Is the AIM segment of the London Stock Exchange an attractive alternative stock exchange for German small and medium sized companies which are seeking an IPO?A� Is the Entry Standard at the Frankfurt Stock Exchange an equal competitor?
The initial success of Europe’s former exchange segments targeted at fast growing small and medium sized companies (e.g., Neuer Markt, EASDAQ, Nuevo Mercado, Nouveau MarchA�) between 1997 and 2000 confirms the strong demand both from the perspective of SMEs and public market investors a�� for specialised stock exchange segments which satisfy the specific needs of small and medium sized companies. Germany’s former Neuer Markt, which counted over 300 listed companies with a total market capitalisation of over a��230 billion in 2000, was the most successful former alternative market segment for SMEs. However, when the global market sentiment towards technology companies reversed in the awakening of the dotcom bubble, the Neuer Markt also suffered one of the most devastating stock market crashes experienced worldwide. The reputation of Germanya��s stock markets, and in particular the Neuer Markt, was damaged by the emergence of numerous cases of fraud and insider trading, as the structure of the Neuer Markt did not have sufficient regulatory controls to protect the interest of investors. This also significantly weakened investor confidence with regard to small and medium sized companies in Germany.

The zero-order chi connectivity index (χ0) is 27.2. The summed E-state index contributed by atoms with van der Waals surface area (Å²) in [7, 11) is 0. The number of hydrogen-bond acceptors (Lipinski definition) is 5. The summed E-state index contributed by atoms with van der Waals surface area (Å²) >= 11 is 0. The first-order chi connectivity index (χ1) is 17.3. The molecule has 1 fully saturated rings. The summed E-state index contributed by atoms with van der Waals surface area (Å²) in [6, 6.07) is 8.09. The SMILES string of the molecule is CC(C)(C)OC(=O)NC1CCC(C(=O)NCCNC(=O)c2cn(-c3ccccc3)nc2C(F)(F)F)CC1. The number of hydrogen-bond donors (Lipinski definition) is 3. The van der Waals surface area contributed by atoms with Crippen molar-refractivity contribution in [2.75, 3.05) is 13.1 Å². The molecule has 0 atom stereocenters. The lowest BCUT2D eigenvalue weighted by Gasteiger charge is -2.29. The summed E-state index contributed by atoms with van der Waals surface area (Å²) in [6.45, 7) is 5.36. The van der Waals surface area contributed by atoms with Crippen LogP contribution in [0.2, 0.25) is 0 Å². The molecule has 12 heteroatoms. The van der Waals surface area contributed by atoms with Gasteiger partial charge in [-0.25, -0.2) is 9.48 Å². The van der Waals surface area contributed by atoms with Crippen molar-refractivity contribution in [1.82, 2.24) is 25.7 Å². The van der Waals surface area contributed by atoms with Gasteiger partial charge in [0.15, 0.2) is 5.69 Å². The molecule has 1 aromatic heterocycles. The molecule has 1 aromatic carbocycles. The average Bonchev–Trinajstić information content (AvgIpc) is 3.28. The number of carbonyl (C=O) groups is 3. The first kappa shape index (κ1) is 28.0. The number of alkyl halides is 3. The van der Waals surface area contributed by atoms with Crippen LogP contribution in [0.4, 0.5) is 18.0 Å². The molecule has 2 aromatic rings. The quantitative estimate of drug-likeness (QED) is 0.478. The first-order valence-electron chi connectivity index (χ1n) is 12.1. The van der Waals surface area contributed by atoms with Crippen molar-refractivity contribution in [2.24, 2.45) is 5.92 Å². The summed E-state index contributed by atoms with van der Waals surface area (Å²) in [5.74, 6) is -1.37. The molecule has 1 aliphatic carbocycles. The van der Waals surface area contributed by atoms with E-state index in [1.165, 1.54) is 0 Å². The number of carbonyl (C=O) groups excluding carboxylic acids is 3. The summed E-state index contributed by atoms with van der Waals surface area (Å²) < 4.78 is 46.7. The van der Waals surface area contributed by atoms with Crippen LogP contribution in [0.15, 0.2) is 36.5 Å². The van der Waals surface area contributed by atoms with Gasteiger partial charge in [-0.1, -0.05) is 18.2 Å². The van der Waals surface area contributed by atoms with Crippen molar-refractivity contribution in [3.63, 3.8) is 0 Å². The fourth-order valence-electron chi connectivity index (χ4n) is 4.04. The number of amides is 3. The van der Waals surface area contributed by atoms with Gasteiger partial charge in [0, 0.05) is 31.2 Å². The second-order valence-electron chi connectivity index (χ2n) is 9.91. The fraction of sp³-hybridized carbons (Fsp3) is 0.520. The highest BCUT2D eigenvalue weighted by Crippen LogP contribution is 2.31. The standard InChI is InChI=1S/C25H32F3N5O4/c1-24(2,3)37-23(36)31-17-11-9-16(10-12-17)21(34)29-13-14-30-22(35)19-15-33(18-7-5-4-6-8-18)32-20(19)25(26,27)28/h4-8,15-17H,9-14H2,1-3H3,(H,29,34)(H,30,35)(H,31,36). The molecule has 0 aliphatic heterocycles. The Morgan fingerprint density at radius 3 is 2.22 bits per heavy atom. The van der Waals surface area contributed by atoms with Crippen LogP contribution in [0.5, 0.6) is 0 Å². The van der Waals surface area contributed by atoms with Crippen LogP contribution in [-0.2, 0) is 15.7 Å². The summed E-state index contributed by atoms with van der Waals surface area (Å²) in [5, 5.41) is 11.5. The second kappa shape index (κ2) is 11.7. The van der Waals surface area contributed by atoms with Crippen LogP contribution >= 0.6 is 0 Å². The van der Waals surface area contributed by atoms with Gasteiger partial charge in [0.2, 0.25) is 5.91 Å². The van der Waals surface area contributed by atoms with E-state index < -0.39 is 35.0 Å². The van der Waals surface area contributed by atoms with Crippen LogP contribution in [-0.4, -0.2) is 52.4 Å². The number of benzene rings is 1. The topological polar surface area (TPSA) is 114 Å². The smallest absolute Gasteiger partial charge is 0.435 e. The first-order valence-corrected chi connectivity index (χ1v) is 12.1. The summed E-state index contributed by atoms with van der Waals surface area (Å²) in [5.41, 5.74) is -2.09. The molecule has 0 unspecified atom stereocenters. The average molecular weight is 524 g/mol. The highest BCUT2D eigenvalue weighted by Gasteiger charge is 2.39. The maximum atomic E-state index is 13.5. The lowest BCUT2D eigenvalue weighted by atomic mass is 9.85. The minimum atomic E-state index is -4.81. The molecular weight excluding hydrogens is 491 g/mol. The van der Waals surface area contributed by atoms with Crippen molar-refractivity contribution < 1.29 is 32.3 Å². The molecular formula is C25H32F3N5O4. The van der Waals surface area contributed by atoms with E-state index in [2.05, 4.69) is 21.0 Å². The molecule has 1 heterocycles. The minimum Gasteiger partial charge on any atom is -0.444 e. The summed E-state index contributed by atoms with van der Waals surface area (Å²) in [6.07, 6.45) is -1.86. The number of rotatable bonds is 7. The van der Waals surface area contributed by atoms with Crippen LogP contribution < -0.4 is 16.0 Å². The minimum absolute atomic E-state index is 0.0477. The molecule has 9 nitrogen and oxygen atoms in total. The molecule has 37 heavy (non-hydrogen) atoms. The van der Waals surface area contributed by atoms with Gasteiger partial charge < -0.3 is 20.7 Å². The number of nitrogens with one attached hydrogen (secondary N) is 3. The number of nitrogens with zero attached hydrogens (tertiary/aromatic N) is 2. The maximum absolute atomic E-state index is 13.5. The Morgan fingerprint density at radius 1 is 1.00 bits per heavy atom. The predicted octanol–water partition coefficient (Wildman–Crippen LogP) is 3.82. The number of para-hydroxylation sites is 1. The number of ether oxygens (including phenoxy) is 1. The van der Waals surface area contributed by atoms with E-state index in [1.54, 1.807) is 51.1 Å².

However, despite the disappointing development of Germanya��s Neuer Markt, one must consider that small and medium sized enterprises (SMEs) are a key driver of the economy, as they are a key source of innovation and growth in many countries. SMEs are a major source for jobs in Europe and account for 99% of companies in the European Union. This is particularly true in Germany with its long tradition of a�?Mittelstanda�? companies, which account for the largest share (28%) of SMEs in the European Union. SMEs are in need of alternative sources of funding in order to grow, as the current main source of funding continues to be the risk adverse and expensive lending banks which are also becoming increasingly restrictive in terms of their lending abilities after the introduction of Basel II, the need for value increasing transactions also with loan products and the recent liquidity crises resulting from the problems in the US mortgage loan market. However, the major obstacle with regards to an IPO for many SMEs is the size of their companies, as the majority of managers regard their companies as too small to qualify for a listing on available stock exchanges in their home market. A number of shareholders of small and medium sized companies in Germany, including the venture capital community, have also confirmed that they are unsatisfied with the currently existing stock market segments available for SMEs in Germany.